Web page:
There has been a lot of controversy lately about the term "family". Do open adoptions where kids have a set of biological parents and a set of adoptive parents make it confusing? Are families with single parents at a disadvantage? What about gay couples and their effect on the family?
Gone are the days of a two-parent family with a white picket fence and a dog. It's time we re-define the "typical" family or "normal" family. Look around. Today there's adopted families, blended families, foster and group-home families, grandparent-led families, GLBT families, and single-parent families to just name a few.
As Lisa Belkin writes in her book A Normal Family: "What is a family? Statistically it is no longer a mother, a father and their biological family living together under one roof (and certainly not with Dad going off to work and Mom staying home). Although perception and acceptance often lag behind reality, there is evidence that a new definition of family - while far from universally accepted is emerging."
Families Are Evolving
The concept of "family" is more diverse than ever before. Why? Because the divorce rate hovers around 50%. Society is changing its views on what makes a "couple" as many states are now recognizing same-sex marriages. Hard economic times have led to extended families all moving in together.
Is this bad? No. Just different. The Pew Center for Research Survey of Americans, The Decline of Marriage and Rise of New Families suggests that even though the forms of family life have changed dramatically, the central importance of family and the satisfaction with family life is as strong as it ever was." According to this study, what are the major factors changing the term "family" as we think of it? Here are some results from the survey:
- There has been a shift in the perception of marriage. Marriage is not as "in vogue" as it once was. About half (52%) of all adults in this country were married in 2008; back in 1960, seven-in-ten (72%) were. 40% of Americans in the PEW survey say that marriage is becoming obsolete.
- The generation after the baby boomers, sometimes called they and Y and Z generations (meaning they were born from 1980 - present), are more accepting of diversity. By diversity, this applies to all aspects of life - lifestyles, marriages, religions, and differing races. Fortunately or unfortunately, gone are many of the prejudices of prior generations.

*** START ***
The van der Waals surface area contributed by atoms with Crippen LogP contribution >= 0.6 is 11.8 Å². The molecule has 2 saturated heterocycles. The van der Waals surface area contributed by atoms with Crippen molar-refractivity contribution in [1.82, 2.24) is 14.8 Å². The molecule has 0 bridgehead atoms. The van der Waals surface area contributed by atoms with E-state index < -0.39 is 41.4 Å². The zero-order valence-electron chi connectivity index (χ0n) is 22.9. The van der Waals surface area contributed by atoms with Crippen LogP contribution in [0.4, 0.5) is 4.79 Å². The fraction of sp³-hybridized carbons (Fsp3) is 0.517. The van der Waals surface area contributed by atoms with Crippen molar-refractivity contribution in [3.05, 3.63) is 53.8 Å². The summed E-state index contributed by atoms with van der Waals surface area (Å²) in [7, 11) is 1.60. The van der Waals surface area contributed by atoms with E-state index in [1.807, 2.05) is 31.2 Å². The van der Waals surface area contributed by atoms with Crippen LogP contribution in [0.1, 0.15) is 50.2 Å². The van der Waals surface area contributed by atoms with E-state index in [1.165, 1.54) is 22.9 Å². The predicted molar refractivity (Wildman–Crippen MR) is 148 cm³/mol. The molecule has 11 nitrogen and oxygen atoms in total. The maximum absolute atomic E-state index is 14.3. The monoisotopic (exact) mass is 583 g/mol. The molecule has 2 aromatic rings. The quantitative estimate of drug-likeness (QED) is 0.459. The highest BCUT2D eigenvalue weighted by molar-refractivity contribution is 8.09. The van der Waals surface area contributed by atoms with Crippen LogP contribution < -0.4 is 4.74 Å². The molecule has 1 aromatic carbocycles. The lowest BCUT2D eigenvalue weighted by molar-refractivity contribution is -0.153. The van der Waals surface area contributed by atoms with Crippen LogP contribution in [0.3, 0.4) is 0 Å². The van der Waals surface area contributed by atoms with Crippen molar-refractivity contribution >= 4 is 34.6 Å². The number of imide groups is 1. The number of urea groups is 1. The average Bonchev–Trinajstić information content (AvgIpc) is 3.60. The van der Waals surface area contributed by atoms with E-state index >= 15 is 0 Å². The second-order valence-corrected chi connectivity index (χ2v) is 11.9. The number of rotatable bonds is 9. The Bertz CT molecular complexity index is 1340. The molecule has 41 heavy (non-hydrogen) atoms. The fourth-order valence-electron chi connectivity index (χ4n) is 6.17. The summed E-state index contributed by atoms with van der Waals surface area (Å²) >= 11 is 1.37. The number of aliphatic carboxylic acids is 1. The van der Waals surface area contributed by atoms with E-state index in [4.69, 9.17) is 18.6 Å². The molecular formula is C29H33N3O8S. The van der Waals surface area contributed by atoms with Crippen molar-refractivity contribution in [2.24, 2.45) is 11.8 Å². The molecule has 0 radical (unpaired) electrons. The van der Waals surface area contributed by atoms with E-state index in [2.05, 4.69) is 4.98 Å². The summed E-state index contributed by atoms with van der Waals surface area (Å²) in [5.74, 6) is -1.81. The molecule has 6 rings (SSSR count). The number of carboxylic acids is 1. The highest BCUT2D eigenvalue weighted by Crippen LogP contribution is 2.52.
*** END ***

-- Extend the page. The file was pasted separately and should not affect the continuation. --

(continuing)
- Three-quarters of all adults (76%) say their family is the most important element of their life and 75% say they are "very satisfied" with their family life.
- 86% say a single parent and child constitute a family; nearly as many (80%) say an unmarried couple living together with a child is a family; and 63% say a gay or lesbian couple raising a child is a family.
- Cohabitation has doubled since 1990.
What's Important In A Family
Which begs the questions: no matter what its configuration, what really makes up a family? We all know it's not a matter of blood or DNA. So we've compiled a list of some of the emotions, qualities and values that can be important in a good family.
- Acceptance no matter who you are
- Love no matter what you do
- Forgiveness for the less than stellar things you do
- Accountability for your actions
- Loyalty versus turning on each other
- Communication about the good and bad
- Respect for each individual's uniqueness
- Quality time for bonding, sharing and nurturing
Did you recognize your family in these characteristics? If not, understand a family is a fluid entity. It takes hard work and patience to build a strong, family unit, but once you do, it can't be broken.
A family is not confined by a roof. It can be spread out and far flung, with parents, siblings and extended family living all over.
So don't worry if the "picture" of your family doesn't fit in with past perceptions. Just change the lens!